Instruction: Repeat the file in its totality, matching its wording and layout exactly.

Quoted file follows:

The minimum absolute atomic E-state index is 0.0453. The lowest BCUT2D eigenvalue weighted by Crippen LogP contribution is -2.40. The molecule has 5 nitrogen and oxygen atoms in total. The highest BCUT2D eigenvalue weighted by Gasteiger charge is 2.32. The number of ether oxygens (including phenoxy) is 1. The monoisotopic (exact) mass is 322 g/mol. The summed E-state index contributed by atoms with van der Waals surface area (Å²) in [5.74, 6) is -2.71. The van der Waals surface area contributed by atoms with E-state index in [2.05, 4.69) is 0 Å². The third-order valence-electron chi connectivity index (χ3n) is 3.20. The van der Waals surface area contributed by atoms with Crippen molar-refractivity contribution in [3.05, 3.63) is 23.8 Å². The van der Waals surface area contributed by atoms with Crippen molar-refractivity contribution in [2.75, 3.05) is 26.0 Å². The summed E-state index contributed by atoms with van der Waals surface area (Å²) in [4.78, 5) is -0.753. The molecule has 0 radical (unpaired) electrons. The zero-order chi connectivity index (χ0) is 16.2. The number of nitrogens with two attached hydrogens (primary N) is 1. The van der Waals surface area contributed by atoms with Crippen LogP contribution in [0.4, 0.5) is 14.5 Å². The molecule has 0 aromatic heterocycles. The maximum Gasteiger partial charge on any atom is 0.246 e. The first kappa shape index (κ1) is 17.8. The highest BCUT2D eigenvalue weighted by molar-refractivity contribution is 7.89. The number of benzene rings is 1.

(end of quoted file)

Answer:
The minimum absolute atomic E-state index is 0.0453. The lowest BCUT2D eigenvalue weighted by Crippen LogP contribution is -2.40. The molecule has 5 nitrogen and oxygen atoms in total. The highest BCUT2D eigenvalue weighted by Gasteiger charge is 2.32. The number of ether oxygens (including phenoxy) is 1. The monoisotopic (exact) mass is 322 g/mol. The summed E-state index contributed by atoms with van der Waals surface area (Å²) in [5.74, 6) is -2.71. The van der Waals surface area contributed by atoms with E-state index in [2.05, 4.69) is 0 Å². The third-order valence-electron chi connectivity index (χ3n) is 3.20. The van der Waals surface area contributed by atoms with Crippen molar-refractivity contribution in [3.05, 3.63) is 23.8 Å². The van der Waals surface area contributed by atoms with Crippen molar-refractivity contribution in [2.75, 3.05) is 26.0 Å². The summed E-state index contributed by atoms with van der Waals surface area (Å²) in [4.78, 5) is -0.753. The molecule has 0 radical (unpaired) electrons. The zero-order chi connectivity index (χ0) is 16.2. The number of nitrogens with two attached hydrogens (primary N) is 1. The van der Waals surface area contributed by atoms with Crippen LogP contribution in [0.4, 0.5) is 14.5 Å². The molecule has 0 aromatic heterocycles. The maximum Gasteiger partial charge on any atom is 0.246 e. The first kappa shape index (κ1) is 17.8. The highest BCUT2D eigenvalue weighted by molar-refractivity contribution is 7.89. The number of benzene rings is 1.